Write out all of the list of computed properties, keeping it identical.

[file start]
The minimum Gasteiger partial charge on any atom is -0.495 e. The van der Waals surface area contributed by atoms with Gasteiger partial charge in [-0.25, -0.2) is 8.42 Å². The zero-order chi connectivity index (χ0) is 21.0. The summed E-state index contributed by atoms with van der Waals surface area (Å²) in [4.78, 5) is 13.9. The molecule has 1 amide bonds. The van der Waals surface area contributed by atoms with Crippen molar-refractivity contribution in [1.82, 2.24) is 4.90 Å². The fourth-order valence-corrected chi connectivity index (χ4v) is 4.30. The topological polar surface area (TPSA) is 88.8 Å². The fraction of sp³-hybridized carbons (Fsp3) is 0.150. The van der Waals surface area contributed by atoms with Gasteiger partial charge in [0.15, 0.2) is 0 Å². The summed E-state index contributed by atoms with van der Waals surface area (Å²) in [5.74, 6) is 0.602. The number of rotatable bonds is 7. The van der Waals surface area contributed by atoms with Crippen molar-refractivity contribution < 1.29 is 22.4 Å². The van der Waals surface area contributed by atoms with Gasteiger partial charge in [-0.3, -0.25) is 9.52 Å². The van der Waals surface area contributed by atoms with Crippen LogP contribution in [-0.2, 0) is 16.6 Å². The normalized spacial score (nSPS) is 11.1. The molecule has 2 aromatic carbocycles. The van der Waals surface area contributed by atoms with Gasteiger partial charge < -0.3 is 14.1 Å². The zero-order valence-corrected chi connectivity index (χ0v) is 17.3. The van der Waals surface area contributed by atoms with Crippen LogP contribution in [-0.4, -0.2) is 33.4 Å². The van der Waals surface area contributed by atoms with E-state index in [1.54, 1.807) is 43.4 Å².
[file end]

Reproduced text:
The minimum Gasteiger partial charge on any atom is -0.495 e. The van der Waals surface area contributed by atoms with Gasteiger partial charge in [-0.25, -0.2) is 8.42 Å². The zero-order chi connectivity index (χ0) is 21.0. The summed E-state index contributed by atoms with van der Waals surface area (Å²) in [4.78, 5) is 13.9. The molecule has 1 amide bonds. The van der Waals surface area contributed by atoms with Crippen molar-refractivity contribution in [1.82, 2.24) is 4.90 Å². The fourth-order valence-corrected chi connectivity index (χ4v) is 4.30. The topological polar surface area (TPSA) is 88.8 Å². The fraction of sp³-hybridized carbons (Fsp3) is 0.150. The van der Waals surface area contributed by atoms with Gasteiger partial charge in [0.15, 0.2) is 0 Å². The summed E-state index contributed by atoms with van der Waals surface area (Å²) in [5.74, 6) is 0.602. The number of rotatable bonds is 7. The van der Waals surface area contributed by atoms with Crippen molar-refractivity contribution < 1.29 is 22.4 Å². The van der Waals surface area contributed by atoms with Gasteiger partial charge in [-0.3, -0.25) is 9.52 Å². The van der Waals surface area contributed by atoms with Crippen LogP contribution in [-0.2, 0) is 16.6 Å². The normalized spacial score (nSPS) is 11.1. The molecule has 2 aromatic carbocycles. The van der Waals surface area contributed by atoms with Gasteiger partial charge < -0.3 is 14.1 Å². The zero-order valence-corrected chi connectivity index (χ0v) is 17.3. The van der Waals surface area contributed by atoms with Crippen LogP contribution in [-0.4, -0.2) is 33.4 Å². The van der Waals surface area contributed by atoms with E-state index in [1.54, 1.807) is 43.4 Å².